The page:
Drivers paying up to £10 more than national average to fill up tank

Drivers are being taken for a ride at motorway forecourts by paying up to £10 more than national average to fill up the tank, new analysis reveals

  • Motorway forecourts charging £10 more for a petrol tank than national average 
  • The retailers were accused of cashing in on the February half-term getaway 
  • They are charging an average of 165.5p a litre for unleaded, figures have shown

Motorway forecourts are ripping off drivers by charging £10 more for a tank of petrol than the national average.

The retailers were accused of cashing in on the February half-term getaway as figures showed they’re charging an average of 165.5p a litre for unleaded.

This is 17p a litre more than the average of 148.06p across all forecourts – already a record.

Motorway forecourts are ripping off drivers by charging £10 more for a tank of petrol than the national average (stock image used)

It means filling up a typical 55-litre tank on the motorway costs an average of £91, compared to £81 across all forecourts.

It comes as it was revealed that millions of families could save £144 on their broadband bills with their current provider – but just 1 per cent have taken up the offer.

Ofcom said 4.2 million households receiving Universal Credit were eligible.

Amid Britain’s fuel crisis, experts have warned motorists face surging prices at the pumps for weeks.

They look set to mushroom if Russia – the world’s third biggest oil producer – invades Ukraine, with any resulting Western sanctions potentially choking off supply and pushing up prices.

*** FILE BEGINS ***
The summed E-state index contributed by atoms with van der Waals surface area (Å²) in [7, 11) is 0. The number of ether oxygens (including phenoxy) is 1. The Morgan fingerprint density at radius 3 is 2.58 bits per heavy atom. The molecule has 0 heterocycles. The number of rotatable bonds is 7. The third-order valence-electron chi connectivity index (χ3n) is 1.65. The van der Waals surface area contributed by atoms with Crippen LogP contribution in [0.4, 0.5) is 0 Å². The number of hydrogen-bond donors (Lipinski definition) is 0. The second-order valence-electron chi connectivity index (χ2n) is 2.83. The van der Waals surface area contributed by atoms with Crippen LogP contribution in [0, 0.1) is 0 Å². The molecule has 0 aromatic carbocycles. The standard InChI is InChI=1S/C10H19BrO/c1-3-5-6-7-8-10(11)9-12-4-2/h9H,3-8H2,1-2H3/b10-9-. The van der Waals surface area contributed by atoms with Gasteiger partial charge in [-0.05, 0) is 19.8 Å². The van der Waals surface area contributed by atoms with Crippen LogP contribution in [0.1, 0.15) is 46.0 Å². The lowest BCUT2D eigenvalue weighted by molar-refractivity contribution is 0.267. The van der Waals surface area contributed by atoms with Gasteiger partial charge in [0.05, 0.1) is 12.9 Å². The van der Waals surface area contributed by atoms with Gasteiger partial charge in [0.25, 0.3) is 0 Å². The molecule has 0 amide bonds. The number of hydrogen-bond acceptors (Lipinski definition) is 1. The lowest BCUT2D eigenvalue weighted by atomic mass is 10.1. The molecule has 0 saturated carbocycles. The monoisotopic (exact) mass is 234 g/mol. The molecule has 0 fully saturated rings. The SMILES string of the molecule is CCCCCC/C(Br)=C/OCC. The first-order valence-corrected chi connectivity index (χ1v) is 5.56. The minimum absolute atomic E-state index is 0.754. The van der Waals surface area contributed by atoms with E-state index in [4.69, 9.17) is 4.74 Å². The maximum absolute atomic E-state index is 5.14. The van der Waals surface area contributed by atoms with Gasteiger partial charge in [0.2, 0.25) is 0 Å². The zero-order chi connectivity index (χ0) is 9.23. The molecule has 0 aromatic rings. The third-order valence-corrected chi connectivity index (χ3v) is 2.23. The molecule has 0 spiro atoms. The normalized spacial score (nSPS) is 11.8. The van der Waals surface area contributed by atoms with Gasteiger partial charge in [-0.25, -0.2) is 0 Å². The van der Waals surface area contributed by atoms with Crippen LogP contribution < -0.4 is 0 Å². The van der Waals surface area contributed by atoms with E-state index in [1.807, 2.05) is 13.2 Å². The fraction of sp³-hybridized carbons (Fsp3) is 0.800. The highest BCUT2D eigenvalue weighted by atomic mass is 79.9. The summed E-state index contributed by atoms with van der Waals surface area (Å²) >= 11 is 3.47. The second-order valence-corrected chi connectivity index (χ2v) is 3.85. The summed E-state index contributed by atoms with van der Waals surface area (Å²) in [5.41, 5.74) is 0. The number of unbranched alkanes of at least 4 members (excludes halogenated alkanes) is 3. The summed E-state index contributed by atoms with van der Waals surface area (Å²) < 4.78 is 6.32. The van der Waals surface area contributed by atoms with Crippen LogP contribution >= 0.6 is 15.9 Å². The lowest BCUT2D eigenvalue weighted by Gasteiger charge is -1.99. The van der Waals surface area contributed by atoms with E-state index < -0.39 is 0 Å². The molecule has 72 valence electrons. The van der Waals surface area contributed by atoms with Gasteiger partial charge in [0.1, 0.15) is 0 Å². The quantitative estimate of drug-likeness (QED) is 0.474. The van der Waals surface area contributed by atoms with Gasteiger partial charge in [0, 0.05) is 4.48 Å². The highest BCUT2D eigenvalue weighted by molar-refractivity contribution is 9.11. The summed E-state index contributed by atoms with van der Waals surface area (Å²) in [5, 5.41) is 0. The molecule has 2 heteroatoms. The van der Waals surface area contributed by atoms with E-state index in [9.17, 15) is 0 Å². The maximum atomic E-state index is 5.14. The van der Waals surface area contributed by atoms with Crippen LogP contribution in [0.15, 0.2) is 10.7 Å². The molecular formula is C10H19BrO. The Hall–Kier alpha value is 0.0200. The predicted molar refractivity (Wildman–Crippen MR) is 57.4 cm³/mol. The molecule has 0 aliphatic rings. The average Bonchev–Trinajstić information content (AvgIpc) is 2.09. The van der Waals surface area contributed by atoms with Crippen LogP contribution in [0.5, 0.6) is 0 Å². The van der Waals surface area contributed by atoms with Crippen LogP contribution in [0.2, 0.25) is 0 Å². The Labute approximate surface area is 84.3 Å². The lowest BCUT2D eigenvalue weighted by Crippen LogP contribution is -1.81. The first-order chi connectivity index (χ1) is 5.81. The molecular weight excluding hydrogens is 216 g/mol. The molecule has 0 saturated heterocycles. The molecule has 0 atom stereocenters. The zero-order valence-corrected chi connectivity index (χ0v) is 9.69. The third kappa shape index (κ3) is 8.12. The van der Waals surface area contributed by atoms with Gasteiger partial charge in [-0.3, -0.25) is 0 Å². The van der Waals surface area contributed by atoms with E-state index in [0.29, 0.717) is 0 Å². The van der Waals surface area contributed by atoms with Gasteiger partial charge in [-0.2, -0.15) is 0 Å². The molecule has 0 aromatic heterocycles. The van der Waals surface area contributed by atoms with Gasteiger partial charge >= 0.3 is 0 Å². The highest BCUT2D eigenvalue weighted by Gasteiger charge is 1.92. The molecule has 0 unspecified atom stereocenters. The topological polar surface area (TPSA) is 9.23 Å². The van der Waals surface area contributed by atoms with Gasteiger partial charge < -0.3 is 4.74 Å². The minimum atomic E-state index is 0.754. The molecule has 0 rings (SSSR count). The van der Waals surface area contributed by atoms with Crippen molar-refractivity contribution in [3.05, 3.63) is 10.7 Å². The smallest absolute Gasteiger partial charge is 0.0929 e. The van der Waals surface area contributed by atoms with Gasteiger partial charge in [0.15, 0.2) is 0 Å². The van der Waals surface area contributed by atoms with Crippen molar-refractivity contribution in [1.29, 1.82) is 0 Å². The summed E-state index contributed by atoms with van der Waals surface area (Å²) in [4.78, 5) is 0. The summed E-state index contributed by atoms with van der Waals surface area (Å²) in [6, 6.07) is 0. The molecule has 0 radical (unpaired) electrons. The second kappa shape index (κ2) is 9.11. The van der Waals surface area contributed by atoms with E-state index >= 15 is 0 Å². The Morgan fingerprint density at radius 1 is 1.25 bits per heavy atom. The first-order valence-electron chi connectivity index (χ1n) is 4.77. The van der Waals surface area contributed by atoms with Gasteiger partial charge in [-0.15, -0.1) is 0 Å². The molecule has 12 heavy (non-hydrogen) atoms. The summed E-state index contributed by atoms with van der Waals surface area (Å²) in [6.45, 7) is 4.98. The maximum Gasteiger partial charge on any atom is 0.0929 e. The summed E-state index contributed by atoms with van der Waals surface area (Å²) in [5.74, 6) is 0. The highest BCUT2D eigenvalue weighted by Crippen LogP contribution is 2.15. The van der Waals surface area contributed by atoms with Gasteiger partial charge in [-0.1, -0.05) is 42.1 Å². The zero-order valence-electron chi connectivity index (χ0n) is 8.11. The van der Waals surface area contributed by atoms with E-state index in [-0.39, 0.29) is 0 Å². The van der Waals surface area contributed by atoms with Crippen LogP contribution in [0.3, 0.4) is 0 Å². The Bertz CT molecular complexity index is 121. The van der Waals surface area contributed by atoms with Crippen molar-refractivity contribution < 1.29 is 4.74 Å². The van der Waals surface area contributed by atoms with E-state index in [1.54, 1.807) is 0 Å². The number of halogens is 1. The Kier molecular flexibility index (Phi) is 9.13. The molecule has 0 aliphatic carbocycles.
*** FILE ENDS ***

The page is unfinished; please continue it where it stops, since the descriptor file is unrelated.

The global price of oil has also soared in recent weeks due to growing demand amid economics reopening as the pandemic subsides.

Diminishing competition between supermarket forecourts, traditionally much cheaper, has also been blamed for rising prices.

The retailers were accused of cashing in on the February half-term getaway as figures showed they’re charging an average of 165.5p a litre for unleaded (stock image used)

It has sparked fresh warnings about the cost of living, with household budgets already being squeezed by rising energy bills, inflation and, from April, the Government’s 1.25 percentage point national insurance hike.

Howard Cox, founder of the FairFuelUK campaign group, called on ministers to slash motoring taxes to help workers and families who rely on their vehicles to make ends meet.

He said: ‘When I and FairFuelUK interviewed Boris Johnson prior to the EU referendum, asking what leaving the EU will mean to the UK’s drivers, the then future Prime Minister told me we’d get back control of our taxes, notably VAT and fuel duty.

‘The Cost-of-Living crisis is now the ideal time for a visionary, in-touch leader to take that control and reduce taxes to really help those who put him into power.’

He also called for an independent watchdog to police fuel prices and protect consumers after drivers were ruthlessly fleeced at the pumps over the Christmas period.

Over December and January wholesale fuel costs fell by around 10p a litre, but barely any of the savings were passed on.

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